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From Ancient Greek σωτηρία (sōtēría, salvation) +‎ -ology, from σωτήρ (sōtḗr, savior).


  • IPA(key): /səʊtɪəɹɪˈɒləd͡ʒi/


soteriology (countable and uncountable, plural soteriologies)

  1. (theology) The study or doctrine of salvation.
    • 1876, John Pilkington Norris, Rudiments of Theology, E. P. Dutton, page 172,
      BY the Soteriology of the Bible we mean the Doctrine of the Messiah's mediatorial work for man's salvation, as gradually revealed in Holy Scripture.
    • 1998 [Mohr Siebeck], Timo Eskola, Theodicy and Predestination in Pauline Soteriology, 2018, Wipf and Stock, page 302,
      As we have seen during this study, most interpreters of Paul's theology have concluded that his soteriology is of a mystical nature.
    • 2012, Richard Lints, 11: Soteriology, Kelly M. Kapic, Bruce L. McCormack (editors), Mapping Modern Theology, Baker Publishing Group (Baker Academic), page 264,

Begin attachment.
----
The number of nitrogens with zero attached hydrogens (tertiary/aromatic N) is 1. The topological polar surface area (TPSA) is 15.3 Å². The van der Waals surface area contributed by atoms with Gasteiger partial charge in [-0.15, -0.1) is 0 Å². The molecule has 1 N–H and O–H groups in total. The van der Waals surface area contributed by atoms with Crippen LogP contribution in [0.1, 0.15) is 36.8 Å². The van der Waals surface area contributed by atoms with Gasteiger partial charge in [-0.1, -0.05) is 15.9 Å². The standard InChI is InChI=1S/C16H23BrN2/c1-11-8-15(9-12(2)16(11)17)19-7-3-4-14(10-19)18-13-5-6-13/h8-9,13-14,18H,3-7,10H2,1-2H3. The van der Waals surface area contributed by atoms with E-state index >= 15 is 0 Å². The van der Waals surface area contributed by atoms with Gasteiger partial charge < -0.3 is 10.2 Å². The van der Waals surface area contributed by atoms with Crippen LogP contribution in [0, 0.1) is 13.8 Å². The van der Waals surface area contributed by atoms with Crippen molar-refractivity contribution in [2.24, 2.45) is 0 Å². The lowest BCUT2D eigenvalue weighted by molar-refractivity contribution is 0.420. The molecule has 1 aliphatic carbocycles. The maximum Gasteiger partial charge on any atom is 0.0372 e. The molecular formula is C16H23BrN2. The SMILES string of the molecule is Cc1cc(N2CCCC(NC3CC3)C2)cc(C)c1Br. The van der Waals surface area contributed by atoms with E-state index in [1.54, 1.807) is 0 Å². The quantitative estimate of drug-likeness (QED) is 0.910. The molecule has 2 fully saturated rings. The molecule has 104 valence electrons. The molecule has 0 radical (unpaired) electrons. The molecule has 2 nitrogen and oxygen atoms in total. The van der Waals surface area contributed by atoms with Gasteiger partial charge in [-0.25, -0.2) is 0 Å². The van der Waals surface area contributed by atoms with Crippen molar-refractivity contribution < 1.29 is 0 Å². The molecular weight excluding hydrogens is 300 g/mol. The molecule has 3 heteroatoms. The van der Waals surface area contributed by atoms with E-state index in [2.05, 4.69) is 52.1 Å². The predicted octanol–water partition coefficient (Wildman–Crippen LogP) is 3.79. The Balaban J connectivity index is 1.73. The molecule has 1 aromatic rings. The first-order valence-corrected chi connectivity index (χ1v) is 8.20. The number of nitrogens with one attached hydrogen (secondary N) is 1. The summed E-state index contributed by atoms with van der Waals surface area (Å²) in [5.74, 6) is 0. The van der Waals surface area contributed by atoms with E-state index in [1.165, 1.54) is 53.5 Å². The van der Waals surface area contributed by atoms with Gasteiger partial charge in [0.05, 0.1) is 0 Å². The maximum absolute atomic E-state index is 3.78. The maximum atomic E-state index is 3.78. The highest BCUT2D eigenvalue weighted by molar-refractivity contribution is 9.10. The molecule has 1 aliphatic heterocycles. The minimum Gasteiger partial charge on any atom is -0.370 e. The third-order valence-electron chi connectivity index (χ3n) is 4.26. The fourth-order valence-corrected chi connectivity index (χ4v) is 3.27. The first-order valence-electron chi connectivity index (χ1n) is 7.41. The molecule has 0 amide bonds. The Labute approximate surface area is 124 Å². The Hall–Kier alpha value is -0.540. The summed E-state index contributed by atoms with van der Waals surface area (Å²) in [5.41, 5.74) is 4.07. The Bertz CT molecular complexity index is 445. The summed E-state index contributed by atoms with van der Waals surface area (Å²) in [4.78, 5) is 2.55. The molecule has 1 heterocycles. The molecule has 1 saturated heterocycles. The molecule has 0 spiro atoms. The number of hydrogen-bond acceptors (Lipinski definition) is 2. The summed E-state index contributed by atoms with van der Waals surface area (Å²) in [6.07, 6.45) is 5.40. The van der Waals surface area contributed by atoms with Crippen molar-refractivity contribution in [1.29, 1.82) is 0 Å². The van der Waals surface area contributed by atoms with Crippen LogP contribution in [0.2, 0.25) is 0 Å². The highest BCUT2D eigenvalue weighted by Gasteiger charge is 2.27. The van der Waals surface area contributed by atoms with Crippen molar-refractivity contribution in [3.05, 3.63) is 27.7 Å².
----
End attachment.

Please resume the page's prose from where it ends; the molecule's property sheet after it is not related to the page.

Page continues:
Transformationist soteriologies in the nineteenth century supposed that the transformation of individuals by the gospel surely impacted their relation to God while relational soteriologies of the same period inevitably discussed the implications of Christianity upon the character of those who believed it.
    • 2022, R. G. William Loader, Christology, Soteriology, and Ethics in John and Hebrews, Mohr Siebeck, page 139:
      The issue of soteriology in the fourth gospel remains vexed.

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